Attic treasure at Scotney Castle sheds light on life during the First World War

A black metal trunk reveals its treasures found inside

A dusty black metal trunk hidden in the corner of the attic of Scotney Castle in Kent sat undisturbed for years. In 2011 a team of eight volunteers in the midst of cataloguing the vast collection, started the process of bringing to life Brigadier General Arthur Hussey simply by turning a key.

Family life

Little was known about Arthur Hussey, a career soldier and one of six children of Edward Hussey III. Passers-by comment on his small portrait hanging in the study today but knew little about his character until now.

Treasures uncovered

Tumbling out from inside the trunk were 11 First World War diaries sharing Arthur's experiences on the western front between 1914-19. Other finds included letters home to his sister Gertrude, medals, photos and secret war maps giving an insight into the day to day reality of a senior officer.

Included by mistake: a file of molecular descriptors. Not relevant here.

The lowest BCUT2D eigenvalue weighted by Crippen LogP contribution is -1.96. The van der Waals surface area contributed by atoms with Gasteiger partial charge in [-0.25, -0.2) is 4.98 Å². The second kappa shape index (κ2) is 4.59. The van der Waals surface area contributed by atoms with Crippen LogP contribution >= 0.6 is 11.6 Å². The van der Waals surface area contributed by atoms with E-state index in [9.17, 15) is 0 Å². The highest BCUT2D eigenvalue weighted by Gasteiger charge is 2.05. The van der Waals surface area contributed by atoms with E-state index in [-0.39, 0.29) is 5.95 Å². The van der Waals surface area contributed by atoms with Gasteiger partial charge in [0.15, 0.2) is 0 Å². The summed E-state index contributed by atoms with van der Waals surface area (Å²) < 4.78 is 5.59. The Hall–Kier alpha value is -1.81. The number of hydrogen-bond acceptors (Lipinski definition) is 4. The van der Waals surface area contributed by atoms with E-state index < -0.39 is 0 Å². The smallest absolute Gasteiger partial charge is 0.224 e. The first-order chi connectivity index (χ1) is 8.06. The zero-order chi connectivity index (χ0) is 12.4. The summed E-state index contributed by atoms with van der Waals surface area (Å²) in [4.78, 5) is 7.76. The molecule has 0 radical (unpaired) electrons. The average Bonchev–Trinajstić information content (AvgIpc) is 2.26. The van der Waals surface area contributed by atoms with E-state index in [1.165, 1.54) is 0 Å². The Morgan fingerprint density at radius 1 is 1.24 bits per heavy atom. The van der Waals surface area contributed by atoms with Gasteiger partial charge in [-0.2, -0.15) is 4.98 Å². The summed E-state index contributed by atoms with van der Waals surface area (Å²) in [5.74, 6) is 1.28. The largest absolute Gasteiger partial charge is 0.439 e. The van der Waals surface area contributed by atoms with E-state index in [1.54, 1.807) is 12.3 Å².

A first read of Arthur's diaries allows an insider's glimpse into his thoughts and feelings, sharing his personal opinions on orders received from HQ, the first use of gas and how it felt to lose his friends.

As he sets out for France on 9 October 1914, now in his mid fifties Arthur writes "Received our orders to leave today in the Teviot, but we found she would not hold all our motor lorries, so we put our 57 horses and men on her, officers, lorries and wireless and airborne sections of the Communication Company on board the 'Moorgate'. Left finally about 3am"

Discover for yourself

In the winter of 2015 Arthur's life was depicted in a dedicated exhibition called Arthur's War, which showcased documents that gave a unique insight into a man’s experiences of war.